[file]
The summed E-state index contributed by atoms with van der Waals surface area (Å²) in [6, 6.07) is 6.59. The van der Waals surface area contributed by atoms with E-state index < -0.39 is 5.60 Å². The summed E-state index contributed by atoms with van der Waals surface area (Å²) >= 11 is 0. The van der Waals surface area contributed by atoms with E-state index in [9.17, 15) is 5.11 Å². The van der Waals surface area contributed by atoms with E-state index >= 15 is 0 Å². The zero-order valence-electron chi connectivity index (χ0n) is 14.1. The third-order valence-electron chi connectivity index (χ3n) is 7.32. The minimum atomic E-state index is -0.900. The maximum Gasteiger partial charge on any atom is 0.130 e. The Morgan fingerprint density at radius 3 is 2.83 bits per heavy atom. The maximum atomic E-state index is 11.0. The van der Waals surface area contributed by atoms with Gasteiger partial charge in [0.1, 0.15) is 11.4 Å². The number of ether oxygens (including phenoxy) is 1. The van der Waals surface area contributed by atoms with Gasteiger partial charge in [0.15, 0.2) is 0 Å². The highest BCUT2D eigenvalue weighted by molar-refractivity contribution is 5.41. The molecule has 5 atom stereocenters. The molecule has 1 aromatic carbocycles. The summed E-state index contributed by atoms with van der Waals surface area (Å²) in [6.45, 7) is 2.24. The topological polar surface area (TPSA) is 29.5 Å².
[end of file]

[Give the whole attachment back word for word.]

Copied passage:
The summed E-state index contributed by atoms with van der Waals surface area (Å²) in [6, 6.07) is 6.59. The van der Waals surface area contributed by atoms with E-state index < -0.39 is 5.60 Å². The summed E-state index contributed by atoms with van der Waals surface area (Å²) >= 11 is 0. The van der Waals surface area contributed by atoms with E-state index in [9.17, 15) is 5.11 Å². The van der Waals surface area contributed by atoms with E-state index >= 15 is 0 Å². The zero-order valence-electron chi connectivity index (χ0n) is 14.1. The third-order valence-electron chi connectivity index (χ3n) is 7.32. The minimum atomic E-state index is -0.900. The maximum Gasteiger partial charge on any atom is 0.130 e. The Morgan fingerprint density at radius 3 is 2.83 bits per heavy atom. The maximum atomic E-state index is 11.0. The van der Waals surface area contributed by atoms with Gasteiger partial charge in [0.1, 0.15) is 11.4 Å². The number of ether oxygens (including phenoxy) is 1. The van der Waals surface area contributed by atoms with Gasteiger partial charge in [0.15, 0.2) is 0 Å². The highest BCUT2D eigenvalue weighted by molar-refractivity contribution is 5.41. The molecule has 5 atom stereocenters. The molecule has 1 aromatic carbocycles. The summed E-state index contributed by atoms with van der Waals surface area (Å²) in [6.45, 7) is 2.24. The topological polar surface area (TPSA) is 29.5 Å².